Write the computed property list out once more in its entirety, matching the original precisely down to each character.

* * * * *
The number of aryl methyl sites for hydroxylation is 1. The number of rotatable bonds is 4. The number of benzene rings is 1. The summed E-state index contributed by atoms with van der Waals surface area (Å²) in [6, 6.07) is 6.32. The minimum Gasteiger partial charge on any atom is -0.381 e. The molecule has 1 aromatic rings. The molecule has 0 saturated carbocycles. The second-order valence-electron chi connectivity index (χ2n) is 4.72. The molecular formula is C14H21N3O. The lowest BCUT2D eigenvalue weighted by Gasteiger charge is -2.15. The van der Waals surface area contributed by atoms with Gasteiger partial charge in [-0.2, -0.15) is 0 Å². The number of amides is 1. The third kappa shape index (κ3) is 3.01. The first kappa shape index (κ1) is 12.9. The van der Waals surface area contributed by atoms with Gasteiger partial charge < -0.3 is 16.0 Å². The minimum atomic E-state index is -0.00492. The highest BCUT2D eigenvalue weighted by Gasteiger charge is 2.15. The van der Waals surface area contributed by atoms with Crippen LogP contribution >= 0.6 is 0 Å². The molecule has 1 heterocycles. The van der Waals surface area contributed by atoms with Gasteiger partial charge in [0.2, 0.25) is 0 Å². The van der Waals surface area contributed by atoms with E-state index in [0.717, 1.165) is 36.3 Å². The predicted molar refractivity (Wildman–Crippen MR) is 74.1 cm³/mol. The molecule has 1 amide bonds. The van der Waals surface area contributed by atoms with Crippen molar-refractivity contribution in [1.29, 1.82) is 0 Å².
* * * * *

The number of aryl methyl sites for hydroxylation is 1. The number of rotatable bonds is 4. The number of benzene rings is 1. The summed E-state index contributed by atoms with van der Waals surface area (Å²) in [6, 6.07) is 6.32. The minimum Gasteiger partial charge on any atom is -0.381 e. The molecule has 1 aromatic rings. The molecule has 0 saturated carbocycles. The second-order valence-electron chi connectivity index (χ2n) is 4.72. The molecular formula is C14H21N3O. The lowest BCUT2D eigenvalue weighted by Gasteiger charge is -2.15. The van der Waals surface area contributed by atoms with Gasteiger partial charge in [-0.2, -0.15) is 0 Å². The number of amides is 1. The third kappa shape index (κ3) is 3.01. The first kappa shape index (κ1) is 12.9. The van der Waals surface area contributed by atoms with Gasteiger partial charge < -0.3 is 16.0 Å². The minimum atomic E-state index is -0.00492. The highest BCUT2D eigenvalue weighted by Gasteiger charge is 2.15. The van der Waals surface area contributed by atoms with Crippen LogP contribution >= 0.6 is 0 Å². The molecule has 1 heterocycles. The van der Waals surface area contributed by atoms with Gasteiger partial charge in [0.2, 0.25) is 0 Å². The van der Waals surface area contributed by atoms with E-state index in [0.717, 1.165) is 36.3 Å². The predicted molar refractivity (Wildman–Crippen MR) is 74.1 cm³/mol. The molecule has 1 amide bonds. The van der Waals surface area contributed by atoms with Crippen molar-refractivity contribution in [1.29, 1.82) is 0 Å².